If this were a movie, we’d be laughing at the improbability of the premise — that encryption can be cracked by listening to the high-pitched sounds produced by a computer’s CPU as it decrypts data. But it’s real, and although it can be done at a distance of 4 meters with a parabolic microphone, the researchers (Daniel Genkin, Eran Tromer, and Adi Shamir, who is the S of the RSA cryptosystem) also showed that it could be done with a smartphone sitting next to a laptop. Upping the ante, they suggest that a microphone hidden inside a colocated server could eavesdrop on numerous nearby servers. In short, if security is paramount, both heavy-duty encryption and physical protection are necessary. follow link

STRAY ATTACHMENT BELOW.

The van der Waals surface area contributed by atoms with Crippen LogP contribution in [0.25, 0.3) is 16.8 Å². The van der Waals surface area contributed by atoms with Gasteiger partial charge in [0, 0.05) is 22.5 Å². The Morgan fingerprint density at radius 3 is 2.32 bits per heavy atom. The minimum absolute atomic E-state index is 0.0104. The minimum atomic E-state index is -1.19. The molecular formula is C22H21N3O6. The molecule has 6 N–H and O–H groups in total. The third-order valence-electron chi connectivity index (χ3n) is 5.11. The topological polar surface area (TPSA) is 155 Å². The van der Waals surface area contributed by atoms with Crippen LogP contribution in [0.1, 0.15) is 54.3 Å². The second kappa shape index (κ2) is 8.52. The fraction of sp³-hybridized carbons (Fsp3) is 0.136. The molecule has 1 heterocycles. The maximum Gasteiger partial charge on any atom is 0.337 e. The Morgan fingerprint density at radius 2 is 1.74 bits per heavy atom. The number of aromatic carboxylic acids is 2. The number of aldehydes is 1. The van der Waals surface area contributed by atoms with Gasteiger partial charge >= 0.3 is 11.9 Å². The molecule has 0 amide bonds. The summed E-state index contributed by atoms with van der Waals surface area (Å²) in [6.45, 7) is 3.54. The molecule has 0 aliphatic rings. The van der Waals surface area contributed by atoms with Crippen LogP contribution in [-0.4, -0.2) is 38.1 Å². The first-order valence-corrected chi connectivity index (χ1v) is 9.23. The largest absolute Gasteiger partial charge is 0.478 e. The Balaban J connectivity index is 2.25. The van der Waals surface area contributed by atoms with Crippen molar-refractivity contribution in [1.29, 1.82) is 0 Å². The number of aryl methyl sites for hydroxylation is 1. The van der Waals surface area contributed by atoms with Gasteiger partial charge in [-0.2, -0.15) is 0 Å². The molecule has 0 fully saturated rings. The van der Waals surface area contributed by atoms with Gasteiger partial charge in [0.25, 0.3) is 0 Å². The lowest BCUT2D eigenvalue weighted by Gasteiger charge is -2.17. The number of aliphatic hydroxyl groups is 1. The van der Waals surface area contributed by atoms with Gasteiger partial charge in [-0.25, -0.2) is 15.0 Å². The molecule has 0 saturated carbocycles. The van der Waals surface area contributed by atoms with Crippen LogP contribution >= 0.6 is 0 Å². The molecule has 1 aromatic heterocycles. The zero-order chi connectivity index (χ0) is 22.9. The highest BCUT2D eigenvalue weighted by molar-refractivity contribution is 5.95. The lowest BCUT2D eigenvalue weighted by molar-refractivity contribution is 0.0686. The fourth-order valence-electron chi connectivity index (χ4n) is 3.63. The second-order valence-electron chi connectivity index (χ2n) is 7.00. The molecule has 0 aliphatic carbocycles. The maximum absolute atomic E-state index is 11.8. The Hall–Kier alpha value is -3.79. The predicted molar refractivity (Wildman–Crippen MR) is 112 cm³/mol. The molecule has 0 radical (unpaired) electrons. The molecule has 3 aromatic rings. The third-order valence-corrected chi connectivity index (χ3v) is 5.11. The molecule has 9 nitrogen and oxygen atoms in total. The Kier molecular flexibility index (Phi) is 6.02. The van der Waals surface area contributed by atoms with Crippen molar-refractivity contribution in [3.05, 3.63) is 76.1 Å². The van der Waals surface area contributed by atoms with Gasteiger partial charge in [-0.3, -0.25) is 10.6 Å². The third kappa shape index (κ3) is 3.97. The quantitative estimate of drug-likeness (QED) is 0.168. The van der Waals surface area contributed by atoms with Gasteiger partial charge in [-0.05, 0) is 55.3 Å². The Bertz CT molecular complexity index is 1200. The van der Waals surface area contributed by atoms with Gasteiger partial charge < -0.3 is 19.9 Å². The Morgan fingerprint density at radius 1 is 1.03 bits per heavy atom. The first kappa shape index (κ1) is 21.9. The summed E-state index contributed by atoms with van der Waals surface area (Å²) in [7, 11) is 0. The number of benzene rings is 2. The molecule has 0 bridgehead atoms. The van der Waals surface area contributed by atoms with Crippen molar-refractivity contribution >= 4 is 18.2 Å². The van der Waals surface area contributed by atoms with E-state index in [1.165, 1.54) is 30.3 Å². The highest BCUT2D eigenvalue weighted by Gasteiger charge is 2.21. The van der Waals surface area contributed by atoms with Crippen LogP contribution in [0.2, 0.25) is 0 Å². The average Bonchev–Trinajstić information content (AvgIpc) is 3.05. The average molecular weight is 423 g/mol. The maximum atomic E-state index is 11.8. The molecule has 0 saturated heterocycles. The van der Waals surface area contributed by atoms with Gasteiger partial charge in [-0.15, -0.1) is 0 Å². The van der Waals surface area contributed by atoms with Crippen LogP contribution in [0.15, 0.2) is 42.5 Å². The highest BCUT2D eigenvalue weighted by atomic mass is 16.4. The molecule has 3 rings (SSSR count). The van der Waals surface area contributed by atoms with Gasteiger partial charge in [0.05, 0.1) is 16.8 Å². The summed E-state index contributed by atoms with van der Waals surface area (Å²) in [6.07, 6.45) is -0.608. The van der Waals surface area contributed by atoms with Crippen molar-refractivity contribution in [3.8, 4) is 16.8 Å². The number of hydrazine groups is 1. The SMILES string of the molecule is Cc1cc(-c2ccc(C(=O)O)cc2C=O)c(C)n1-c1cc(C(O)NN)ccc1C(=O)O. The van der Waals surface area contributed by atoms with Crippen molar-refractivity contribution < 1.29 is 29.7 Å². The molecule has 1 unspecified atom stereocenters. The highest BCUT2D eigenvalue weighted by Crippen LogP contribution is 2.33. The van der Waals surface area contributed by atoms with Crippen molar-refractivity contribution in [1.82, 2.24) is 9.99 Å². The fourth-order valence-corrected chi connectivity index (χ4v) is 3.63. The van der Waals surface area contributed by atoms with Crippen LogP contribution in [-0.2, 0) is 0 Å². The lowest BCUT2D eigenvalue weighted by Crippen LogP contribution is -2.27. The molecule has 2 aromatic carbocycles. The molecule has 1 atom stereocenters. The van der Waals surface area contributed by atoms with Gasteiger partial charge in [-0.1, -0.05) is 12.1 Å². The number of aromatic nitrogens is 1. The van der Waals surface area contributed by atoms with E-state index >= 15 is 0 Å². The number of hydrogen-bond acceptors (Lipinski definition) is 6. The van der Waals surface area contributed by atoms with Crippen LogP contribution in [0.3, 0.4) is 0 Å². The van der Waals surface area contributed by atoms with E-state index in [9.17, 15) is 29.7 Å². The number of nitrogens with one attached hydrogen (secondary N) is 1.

Syslogd Overwhelming Your Computer?
If your Leopard (Mac OS X 10.5) system is unexpectedly sluggish, logging might be the culprit. Run Activity Monitor (Applications/Utilities/ folder), and click the CPU column twice to get it to show most to least activity. If syslogd is at the top of the list, there's a fix. Syslogd tracks informational messages produced by software and writes them to the asl.db, a file in your Unix /var/log/ directory. It's a known problem that syslogd can run amok. There's a fix: deleting the asl.db file.
Launch Terminal (from the same Utilities folder), and enter these commands exactly as written, entering your administrative password when prompted:
sudo launchctl stop com.apple.syslogd
sudo rm /var/log/asl.db
sudo launchctl start com.apple.syslogd
Your system should settle down to normal. For more information, follow the link.
- ExtraBITS for 6 January 2014 (06 Jan 14)
Encryption Cracked by Listening to a Computer’s CPU